Scott Will Require Some State Employees to Get COVID-19 Vaccinations | Off Message

Scott Will Require Some State Employees to Get COVID-19 Vaccinations

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Gov. Phil Scott - ALISON NOVAK ©️ SEVEN DAYS
  • Alison Novak ©️ Seven Days
  • Gov. Phil Scott

Gov. Phil Scott lauded local colleges, universities and medical centers for requiring COVID-19 vaccinations for employees and said the state will take a similar approach with some of its workers.

Scott said he believes that all hospitals, long-term care facilities and other places that serve high-risk populations should require vaccinations for workers. During his weekly press conference, he said vaccinations will be required for staff of the Vermont Veterans’ Home, Vermont Psychiatric Care Hospital and the six state prisons. A potential testing alternative may be offered.



“We have an obligation to protect the most vulnerable under our care,” Scott said, adding the rise of the highly transmissible Delta variant was a key factor in his decision. "We just think it's a good idea considering what we're seeing across the country."

Though 84.6 percent of eligible Vermonters have received at least one dose of the COVID-19 vaccine and more than 75 percent are fully vaccinated, there are still around 85,000 eligible Vermonters who have not yet been vaccinated. Genome sequencing has shown that the more contagious Delta variant of the virus now makes up around 90 percent of infections in the state, Health Commissioner Mark Levine said.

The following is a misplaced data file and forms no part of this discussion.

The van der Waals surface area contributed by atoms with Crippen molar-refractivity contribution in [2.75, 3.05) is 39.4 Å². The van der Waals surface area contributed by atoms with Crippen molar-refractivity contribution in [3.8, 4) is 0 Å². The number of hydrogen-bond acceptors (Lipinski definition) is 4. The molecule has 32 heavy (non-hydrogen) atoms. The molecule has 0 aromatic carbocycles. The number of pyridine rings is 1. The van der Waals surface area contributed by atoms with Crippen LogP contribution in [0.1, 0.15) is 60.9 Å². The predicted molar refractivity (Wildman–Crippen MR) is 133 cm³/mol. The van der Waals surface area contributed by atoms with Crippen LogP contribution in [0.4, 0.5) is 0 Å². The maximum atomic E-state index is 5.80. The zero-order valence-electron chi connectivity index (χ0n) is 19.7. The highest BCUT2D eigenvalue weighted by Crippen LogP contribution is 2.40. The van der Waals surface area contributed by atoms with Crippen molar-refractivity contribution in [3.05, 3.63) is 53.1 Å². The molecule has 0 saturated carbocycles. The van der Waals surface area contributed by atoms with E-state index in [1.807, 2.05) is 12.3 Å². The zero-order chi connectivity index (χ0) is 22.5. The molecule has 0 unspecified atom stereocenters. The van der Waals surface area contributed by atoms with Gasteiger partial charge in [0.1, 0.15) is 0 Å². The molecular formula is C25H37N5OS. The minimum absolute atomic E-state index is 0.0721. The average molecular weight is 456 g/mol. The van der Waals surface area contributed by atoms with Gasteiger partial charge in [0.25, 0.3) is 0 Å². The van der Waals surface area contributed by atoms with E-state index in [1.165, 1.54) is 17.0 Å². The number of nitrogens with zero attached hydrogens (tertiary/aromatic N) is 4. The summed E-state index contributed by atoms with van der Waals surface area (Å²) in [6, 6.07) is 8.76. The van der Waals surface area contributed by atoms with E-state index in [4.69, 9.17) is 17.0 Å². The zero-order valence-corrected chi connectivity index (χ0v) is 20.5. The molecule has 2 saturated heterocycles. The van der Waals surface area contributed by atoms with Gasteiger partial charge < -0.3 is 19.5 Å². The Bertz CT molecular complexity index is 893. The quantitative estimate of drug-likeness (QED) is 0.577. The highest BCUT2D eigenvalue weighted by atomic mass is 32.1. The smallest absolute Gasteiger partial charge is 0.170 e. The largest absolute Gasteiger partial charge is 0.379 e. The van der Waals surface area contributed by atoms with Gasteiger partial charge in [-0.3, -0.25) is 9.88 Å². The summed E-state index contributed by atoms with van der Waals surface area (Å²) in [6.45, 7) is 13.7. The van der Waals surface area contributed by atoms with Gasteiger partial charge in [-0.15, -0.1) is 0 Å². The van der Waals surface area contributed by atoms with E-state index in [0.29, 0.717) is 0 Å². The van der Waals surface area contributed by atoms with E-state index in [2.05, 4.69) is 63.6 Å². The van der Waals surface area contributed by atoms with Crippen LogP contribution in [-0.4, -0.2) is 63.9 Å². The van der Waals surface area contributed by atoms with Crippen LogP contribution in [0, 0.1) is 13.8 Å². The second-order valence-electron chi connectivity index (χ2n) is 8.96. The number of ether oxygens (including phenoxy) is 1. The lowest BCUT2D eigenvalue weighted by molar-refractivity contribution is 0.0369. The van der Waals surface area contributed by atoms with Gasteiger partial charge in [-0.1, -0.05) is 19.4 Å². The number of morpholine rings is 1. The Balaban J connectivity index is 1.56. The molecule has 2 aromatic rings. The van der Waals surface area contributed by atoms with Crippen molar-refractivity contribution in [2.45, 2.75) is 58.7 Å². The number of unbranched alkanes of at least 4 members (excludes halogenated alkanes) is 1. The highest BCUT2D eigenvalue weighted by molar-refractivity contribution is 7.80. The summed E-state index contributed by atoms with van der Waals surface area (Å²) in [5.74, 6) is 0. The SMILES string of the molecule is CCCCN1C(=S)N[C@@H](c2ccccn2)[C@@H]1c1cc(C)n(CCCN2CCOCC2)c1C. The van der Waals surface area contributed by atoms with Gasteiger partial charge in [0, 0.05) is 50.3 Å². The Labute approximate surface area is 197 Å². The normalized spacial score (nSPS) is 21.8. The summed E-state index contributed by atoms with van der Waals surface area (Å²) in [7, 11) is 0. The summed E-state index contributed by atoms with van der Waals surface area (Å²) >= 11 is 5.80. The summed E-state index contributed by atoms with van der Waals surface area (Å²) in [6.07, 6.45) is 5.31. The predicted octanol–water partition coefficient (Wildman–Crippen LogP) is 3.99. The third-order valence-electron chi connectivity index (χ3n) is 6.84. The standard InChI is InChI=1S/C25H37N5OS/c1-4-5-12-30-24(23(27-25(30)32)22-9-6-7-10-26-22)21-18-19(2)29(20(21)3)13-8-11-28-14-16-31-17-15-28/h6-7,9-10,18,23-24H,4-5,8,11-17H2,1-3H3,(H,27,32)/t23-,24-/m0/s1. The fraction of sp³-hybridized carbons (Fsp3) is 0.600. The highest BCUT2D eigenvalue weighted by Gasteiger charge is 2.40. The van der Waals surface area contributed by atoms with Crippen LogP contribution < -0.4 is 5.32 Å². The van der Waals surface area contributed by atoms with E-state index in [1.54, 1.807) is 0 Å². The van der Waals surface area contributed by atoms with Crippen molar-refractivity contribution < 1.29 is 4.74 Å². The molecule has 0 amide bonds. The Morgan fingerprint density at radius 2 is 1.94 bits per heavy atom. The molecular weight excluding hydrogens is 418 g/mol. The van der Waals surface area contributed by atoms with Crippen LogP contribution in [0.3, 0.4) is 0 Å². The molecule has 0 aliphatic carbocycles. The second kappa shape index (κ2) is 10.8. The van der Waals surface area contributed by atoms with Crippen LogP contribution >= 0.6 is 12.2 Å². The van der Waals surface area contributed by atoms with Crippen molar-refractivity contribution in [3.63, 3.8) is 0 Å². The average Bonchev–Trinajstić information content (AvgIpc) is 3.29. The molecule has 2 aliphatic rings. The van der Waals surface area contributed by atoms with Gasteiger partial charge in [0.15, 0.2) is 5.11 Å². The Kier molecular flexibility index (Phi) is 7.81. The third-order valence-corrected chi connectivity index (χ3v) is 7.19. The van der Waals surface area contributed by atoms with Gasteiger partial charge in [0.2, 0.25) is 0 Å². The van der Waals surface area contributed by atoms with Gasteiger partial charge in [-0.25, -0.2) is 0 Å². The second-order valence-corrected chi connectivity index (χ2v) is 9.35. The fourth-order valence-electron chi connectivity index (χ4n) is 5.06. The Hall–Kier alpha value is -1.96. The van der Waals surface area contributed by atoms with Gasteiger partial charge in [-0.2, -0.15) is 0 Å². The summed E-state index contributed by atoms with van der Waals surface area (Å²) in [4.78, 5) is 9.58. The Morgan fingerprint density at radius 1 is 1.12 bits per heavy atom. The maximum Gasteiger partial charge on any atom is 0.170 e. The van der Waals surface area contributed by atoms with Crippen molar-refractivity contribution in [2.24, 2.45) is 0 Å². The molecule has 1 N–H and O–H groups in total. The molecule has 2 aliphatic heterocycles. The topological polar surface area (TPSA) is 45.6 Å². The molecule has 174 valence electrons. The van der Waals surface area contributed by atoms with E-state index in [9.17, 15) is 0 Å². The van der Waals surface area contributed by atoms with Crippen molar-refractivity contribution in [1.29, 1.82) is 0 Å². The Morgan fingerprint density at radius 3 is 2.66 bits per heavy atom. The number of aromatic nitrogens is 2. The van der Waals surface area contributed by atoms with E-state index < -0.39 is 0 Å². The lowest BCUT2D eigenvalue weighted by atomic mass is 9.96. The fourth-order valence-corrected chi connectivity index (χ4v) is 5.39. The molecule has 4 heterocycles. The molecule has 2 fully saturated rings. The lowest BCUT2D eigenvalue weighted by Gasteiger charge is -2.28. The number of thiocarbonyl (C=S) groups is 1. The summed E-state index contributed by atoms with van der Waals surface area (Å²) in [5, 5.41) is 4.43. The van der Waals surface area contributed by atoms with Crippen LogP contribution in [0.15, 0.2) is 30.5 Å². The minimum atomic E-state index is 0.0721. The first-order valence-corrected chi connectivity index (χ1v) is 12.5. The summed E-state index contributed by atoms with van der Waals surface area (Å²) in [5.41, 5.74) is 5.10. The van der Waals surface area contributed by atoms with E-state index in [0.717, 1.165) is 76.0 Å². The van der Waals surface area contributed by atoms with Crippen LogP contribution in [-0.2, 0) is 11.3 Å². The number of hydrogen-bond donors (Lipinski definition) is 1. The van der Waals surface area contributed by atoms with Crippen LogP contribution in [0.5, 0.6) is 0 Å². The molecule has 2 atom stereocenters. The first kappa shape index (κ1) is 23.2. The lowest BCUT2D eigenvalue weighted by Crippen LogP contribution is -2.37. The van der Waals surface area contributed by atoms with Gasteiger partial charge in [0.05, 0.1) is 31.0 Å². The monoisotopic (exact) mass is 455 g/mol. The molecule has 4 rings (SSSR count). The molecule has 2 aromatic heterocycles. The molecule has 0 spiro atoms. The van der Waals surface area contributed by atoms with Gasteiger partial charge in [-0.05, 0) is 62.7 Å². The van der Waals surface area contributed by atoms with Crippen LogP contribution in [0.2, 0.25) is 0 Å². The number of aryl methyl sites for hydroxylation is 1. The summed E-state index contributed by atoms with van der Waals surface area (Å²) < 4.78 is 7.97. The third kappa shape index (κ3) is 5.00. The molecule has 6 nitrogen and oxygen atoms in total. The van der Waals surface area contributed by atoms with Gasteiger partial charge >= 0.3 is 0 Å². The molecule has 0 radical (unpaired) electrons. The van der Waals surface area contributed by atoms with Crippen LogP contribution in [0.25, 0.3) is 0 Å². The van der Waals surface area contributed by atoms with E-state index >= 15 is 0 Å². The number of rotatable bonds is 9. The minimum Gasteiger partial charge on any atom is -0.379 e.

Levine urged Vermont's vaccine holdouts to get their shots.

"At this time in our experience with COVID-19, this is the No. 1 thing, the most important action any of us can take," Levine said.

Only about 2 percent of COVID-19 cases in the state since January have been among fully vaccinated Vermonters. Of the 24 people currently hospitalized for COVID-19, 75 percent are unvaccinated, said Levine. 


In his weekly data and modeling report, Financial Regulation Commissioner Michael Pieciak said that though COVID-19 cases continue to rise in Vermont, the rate of growth has slowed in recent weeks. Pieciak said cases are expected to continue to rise over the next three weeks — peaking at a seven-day average of around 140-147 cases a day — and then begin falling in late August or early September.

Though hospitalizations are up, Vermont continues to have the lowest hospitalization rates in the country, Pieciak said. Vermont has had three COVID-19 fatalities in August. 


Vaccinations are also on the rise in the state. This week, 2,763 people were vaccinated, up 12 percent from last week. Pieciak said that vaccinations rates are rising more quickly among 12- to 15-year-olds.    


Labor Commissioner Michael Harrington said that the federal extended  unemployment benefit programs are due to expire on September 4. That will leave about 10,000 Vermonters without weekly unemployment benefits. An additional 5,000 people will see a decrease in their benefits. The Department of Labor is providing in-person and virtual job placement assistance, workshops and training opportunities.


Scott also weighed in on the just-breaking news that New York Gov. Andrew Cuomo will resign, following a report by the state’s attorney general that he sexually harassed 11 women. 


“With the mounting credible allegations against him, I think it was the right decision to make," Scott said. "I think it’s for the best for the people of New York."